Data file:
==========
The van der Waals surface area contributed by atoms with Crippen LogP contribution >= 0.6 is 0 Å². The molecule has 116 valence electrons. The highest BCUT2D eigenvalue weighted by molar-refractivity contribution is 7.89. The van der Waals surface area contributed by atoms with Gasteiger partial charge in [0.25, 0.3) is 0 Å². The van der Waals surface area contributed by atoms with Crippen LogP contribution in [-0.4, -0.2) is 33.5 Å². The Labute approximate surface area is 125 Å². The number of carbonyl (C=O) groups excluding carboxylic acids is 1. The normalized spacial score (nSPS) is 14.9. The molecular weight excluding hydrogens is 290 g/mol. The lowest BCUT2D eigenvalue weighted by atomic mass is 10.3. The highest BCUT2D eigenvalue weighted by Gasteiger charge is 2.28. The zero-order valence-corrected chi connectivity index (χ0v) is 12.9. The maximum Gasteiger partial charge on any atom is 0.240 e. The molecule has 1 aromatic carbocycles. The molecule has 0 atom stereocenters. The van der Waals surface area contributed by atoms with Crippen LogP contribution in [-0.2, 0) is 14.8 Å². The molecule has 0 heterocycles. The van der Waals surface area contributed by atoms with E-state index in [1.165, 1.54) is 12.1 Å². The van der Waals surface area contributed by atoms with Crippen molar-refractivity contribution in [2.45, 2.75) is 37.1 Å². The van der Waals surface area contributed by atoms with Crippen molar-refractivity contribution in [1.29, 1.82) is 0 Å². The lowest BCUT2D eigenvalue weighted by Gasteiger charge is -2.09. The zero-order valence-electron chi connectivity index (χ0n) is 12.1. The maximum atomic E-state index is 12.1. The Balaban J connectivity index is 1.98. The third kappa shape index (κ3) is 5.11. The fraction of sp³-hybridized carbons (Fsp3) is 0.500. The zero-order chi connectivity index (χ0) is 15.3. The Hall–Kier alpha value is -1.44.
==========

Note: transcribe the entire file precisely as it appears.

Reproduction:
The van der Waals surface area contributed by atoms with Crippen LogP contribution >= 0.6 is 0 Å². The molecule has 116 valence electrons. The highest BCUT2D eigenvalue weighted by molar-refractivity contribution is 7.89. The van der Waals surface area contributed by atoms with Gasteiger partial charge in [0.25, 0.3) is 0 Å². The van der Waals surface area contributed by atoms with Crippen LogP contribution in [-0.4, -0.2) is 33.5 Å². The Labute approximate surface area is 125 Å². The number of carbonyl (C=O) groups excluding carboxylic acids is 1. The normalized spacial score (nSPS) is 14.9. The molecular weight excluding hydrogens is 290 g/mol. The lowest BCUT2D eigenvalue weighted by atomic mass is 10.3. The highest BCUT2D eigenvalue weighted by Gasteiger charge is 2.28. The zero-order valence-corrected chi connectivity index (χ0v) is 12.9. The maximum Gasteiger partial charge on any atom is 0.240 e. The molecule has 1 aromatic carbocycles. The molecule has 0 atom stereocenters. The van der Waals surface area contributed by atoms with Crippen LogP contribution in [-0.2, 0) is 14.8 Å². The molecule has 0 heterocycles. The van der Waals surface area contributed by atoms with E-state index in [1.165, 1.54) is 12.1 Å². The van der Waals surface area contributed by atoms with Crippen molar-refractivity contribution in [2.45, 2.75) is 37.1 Å². The van der Waals surface area contributed by atoms with Crippen molar-refractivity contribution in [1.29, 1.82) is 0 Å². The lowest BCUT2D eigenvalue weighted by Gasteiger charge is -2.09. The zero-order valence-electron chi connectivity index (χ0n) is 12.1. The maximum atomic E-state index is 12.1. The Balaban J connectivity index is 1.98. The third kappa shape index (κ3) is 5.11. The fraction of sp³-hybridized carbons (Fsp3) is 0.500. The zero-order chi connectivity index (χ0) is 15.3. The Hall–Kier alpha value is -1.44.